MIT alumnus, now a professor of chemistry, biochemistry, and molecular biology at Penn State University, is an expert on enzyme reactions.
Chancellor Cynthia Barnhart announced today that Squire J. Booker PhD ’94 will be the guest speaker at MIT’s 2019 Investiture of Doctoral Hoods and Degree Conferral Ceremony. Booker is the Evan Pugh Professor of chemistry and of biochemistry and molecular biology and Eberly Family Distinguished Chair in Science at Penn State University, and an investigator with the Howard Hughes Medical Institute.
“Professor Booker is an outstanding researcher and educator who embodies the MIT mission of advancing knowledge for the betterment of humankind,” said Chancellor Barnhart, host of the ceremony, which will make its Killian Court debut this year. “As they begin a new chapter in their lives, our candidates will find lessons and inspiration in Professor Booker’s remarkable professional and personal story. It will be an honor to welcome him home to MIT, and thrilling to hear him speak from the storied Killian Court stage.”
The speaker selection process engages faculty and doctoral students to identify MIT alumni whose acumen, experience, and insight illuminate possible futures for new PhDs and ScDs. Eric Grimson, chancellor for academic advancement, chairs the Commencement Committee. “This is an especially exciting graduation for our doctoral candidates, as we confer their degrees together with their academic hoods for the first time,” he said. “We are exhilarated to welcome Professor Booker as our guest speaker on June 6.”
Booker attended Austin College in Sherman, Texas, where he earned a bachelor’s degree in chemistry and was a Minnie Stevens Piper Scholar. In the summer of 1986, he conducted research at MIT as a member of a cohort of six students who participated in the very first MIT Summer Research Program, which has now blossomed into an extensive program that welcomes approximately 40 interns from underrepresented backgrounds each year in a multitude of disciplines. He earned his doctoral degree in biochemistry at MIT in 1994, as well as a National Science Foundation–NATO Fellowship for postdoctoral studies at Université René Descartes in Paris, France. Honors continued in 1996 with a National Institutes of Health Postdoctoral Fellowship for study at the Institute for Enzyme Research at the University of Wisconsin.
A member of the Penn State faculty since 1999, Booker was the recipient of a 2002 National Science Foundation Faculty Early Career Development (CAREER) award. In 2004, he visited the White House to receive the Presidential Early Career Award for Scientists and Engineers. The award, conferred by President George W. Bush, recognized Booker’s research on enzyme reactions — including his work on an enzyme involved in the synthesis of unusual fatty acids that are needed by the bacteria responsible for most cases of tuberculosis — and his leadership as an educator and mentor. In 2011, he received the American Chemical Society’s Arthur C. Cope Scholar Award, which is given “to recognize and encourage excellence in organic chemistry.”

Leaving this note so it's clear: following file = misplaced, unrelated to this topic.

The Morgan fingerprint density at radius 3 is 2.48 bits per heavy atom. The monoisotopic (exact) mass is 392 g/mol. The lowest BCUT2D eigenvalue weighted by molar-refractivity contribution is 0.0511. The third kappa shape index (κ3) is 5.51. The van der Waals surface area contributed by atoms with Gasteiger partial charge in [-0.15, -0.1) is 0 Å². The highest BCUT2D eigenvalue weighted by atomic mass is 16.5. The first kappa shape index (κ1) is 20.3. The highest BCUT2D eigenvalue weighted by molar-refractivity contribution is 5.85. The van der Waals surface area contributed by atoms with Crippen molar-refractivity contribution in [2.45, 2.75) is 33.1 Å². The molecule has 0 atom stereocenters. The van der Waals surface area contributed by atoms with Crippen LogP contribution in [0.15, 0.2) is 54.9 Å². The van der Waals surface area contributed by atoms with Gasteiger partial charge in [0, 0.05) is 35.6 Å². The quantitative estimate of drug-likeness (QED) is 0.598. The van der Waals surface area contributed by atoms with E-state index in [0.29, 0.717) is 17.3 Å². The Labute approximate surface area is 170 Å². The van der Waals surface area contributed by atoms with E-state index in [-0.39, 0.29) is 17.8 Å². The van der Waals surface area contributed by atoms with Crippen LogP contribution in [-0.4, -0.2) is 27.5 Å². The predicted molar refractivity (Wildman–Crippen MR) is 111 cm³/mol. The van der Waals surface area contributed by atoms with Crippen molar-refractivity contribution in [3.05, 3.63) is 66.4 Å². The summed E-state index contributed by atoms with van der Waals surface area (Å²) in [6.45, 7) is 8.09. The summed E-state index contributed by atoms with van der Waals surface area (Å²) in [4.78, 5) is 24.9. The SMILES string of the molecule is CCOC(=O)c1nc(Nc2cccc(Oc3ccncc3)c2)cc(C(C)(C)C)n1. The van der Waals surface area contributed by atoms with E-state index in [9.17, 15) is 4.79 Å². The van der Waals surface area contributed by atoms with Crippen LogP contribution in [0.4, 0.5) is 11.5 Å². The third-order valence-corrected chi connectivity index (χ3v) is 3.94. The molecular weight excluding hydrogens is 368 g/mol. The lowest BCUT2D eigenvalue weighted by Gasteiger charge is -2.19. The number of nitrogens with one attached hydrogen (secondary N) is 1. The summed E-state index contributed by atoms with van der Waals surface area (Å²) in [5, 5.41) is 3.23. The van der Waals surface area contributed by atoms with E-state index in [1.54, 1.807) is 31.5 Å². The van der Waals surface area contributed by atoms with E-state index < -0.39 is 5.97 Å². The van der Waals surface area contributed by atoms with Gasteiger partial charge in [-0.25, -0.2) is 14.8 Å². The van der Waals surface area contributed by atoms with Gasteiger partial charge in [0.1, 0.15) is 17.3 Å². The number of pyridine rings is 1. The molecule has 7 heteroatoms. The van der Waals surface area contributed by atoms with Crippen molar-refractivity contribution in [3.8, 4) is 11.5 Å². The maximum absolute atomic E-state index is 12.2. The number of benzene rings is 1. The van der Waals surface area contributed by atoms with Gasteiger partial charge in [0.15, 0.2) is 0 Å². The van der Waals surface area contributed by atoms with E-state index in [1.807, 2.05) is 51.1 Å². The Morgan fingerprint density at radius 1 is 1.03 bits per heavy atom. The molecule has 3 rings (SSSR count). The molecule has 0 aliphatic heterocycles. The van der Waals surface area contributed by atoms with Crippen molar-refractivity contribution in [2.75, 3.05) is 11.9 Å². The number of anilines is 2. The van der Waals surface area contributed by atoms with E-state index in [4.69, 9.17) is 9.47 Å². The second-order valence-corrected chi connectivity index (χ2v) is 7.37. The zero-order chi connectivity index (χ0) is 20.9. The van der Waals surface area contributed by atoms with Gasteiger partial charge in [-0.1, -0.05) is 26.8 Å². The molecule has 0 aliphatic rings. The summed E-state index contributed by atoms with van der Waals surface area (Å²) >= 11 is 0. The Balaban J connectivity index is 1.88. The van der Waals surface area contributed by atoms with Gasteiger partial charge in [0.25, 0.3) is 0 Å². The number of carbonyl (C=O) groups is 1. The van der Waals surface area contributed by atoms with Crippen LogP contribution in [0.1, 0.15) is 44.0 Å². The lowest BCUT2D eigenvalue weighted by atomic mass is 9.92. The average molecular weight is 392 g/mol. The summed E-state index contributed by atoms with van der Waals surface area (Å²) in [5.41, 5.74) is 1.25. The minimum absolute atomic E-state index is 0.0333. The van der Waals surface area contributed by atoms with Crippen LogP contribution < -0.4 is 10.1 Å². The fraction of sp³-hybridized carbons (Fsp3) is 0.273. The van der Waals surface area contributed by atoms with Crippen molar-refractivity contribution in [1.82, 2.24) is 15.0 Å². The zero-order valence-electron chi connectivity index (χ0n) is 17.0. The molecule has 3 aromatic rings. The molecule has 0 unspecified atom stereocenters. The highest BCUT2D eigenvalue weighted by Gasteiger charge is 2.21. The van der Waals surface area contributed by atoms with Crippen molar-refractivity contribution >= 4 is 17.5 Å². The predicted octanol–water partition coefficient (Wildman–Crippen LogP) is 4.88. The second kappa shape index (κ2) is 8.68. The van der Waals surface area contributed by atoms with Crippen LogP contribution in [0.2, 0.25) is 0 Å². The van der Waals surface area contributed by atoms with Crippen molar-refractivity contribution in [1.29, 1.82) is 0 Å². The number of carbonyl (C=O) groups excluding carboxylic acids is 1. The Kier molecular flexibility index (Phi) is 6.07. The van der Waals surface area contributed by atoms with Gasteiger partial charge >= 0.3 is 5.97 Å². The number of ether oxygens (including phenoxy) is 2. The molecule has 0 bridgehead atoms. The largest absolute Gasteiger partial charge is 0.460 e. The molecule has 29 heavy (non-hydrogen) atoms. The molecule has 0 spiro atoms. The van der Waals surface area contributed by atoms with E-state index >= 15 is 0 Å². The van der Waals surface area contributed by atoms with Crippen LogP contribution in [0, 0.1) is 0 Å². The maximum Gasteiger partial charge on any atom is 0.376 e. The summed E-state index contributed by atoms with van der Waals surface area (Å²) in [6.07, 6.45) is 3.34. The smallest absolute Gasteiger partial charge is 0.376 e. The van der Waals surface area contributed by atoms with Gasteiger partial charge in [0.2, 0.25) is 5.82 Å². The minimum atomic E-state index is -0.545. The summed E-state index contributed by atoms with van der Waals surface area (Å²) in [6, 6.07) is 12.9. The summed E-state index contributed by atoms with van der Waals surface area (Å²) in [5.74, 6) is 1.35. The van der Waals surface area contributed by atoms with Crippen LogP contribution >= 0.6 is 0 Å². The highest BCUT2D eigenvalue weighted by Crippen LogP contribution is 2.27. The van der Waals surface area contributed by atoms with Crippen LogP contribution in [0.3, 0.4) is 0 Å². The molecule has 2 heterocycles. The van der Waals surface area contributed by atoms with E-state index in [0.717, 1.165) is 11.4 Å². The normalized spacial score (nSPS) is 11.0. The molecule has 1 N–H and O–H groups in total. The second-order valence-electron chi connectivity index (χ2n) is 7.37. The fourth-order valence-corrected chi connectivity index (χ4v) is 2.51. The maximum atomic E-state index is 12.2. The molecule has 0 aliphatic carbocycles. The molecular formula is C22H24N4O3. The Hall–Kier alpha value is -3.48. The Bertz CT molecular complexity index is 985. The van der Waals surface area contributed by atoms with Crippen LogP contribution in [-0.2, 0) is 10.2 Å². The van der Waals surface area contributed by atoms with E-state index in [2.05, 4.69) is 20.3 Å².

Booker was promoted to associate professor at Penn State in 2005 and, in 2013, professor. In 2015, he was named an investigator of the Howard Hughes Medical Institute, a science philanthropy organization with the mission to advance biomedical research and science education for the benefit of humanity. He was appointed in 2017 to the Eberly Distinguished Chair in Science, one of the highest honors awarded to faculty members in the Penn State Eberly College of Science.
According to a February 2018 announcement by Penn State, “Booker’s main research interests include deciphering the molecular details by which enzymes — a special class of proteins — catalyze reactions in the cell. He uses the insight gained to manipulate these reactions for various objectives, ranging from the production of biofuels to the development of antibacterial agents. His laboratory garnered international attention for elucidating a pathway by which disease-causing bacteria, such as methicillin-resistant Staphylococcus aureus, evade entire classes of commonly used antibiotics.” Penn State further notes Booker’s acclaim for research on enzymes employing extremely reactive molecules, known as free radicals, to catalyze their reactions. He has published more than 100 scientific papers in journals, including Science, Nature Chemical Biology, the Journal of the American Chemical Society, and Proceedings of the National Academy of Sciences, and he has served as guest editor for Current Opinion in Chemical Biology, Biochimica Biophysica Acta, Proceedings of the National Academy of Sciences, and the Journal of Biological Chemistry.
Booker is dedicated to mentoring rising scientists and to spurring students in underrepresented groups to consider STEM careers: To date, he has mentored 18 graduate students, nearly 50 undergraduate students, 16 postdocs and research scientists, and two high school students. “Squire Booker is not just a prolific and path-breaking researcher,” enthuses Professor Timothy Jamison, head of the Department of Chemistry, “his mentoring leadership is shaping the future of our field — and contributing to the pipeline of scholars in science. Moreover, I am grateful for his ongoing and invaluable service to our department and to MIT as a member of our Visiting Committee.”
Booker is past-chair of the Minority Affairs Committee of the American Society of Biochemistry and Molecular Biology, and was co-organizer of the society’s 2016 annual meeting. He is a fellow of the American Association for the Advancement of Science and a member of the American Academy of Arts and Sciences.
The 2019 Investiture of Doctoral Hoods and Degree Conferral Ceremony will take place on June 6 at 10 a.m. on Killian Court. The ceremony is open to family, friends, and mentors of doctoral candidates; no tickets are required.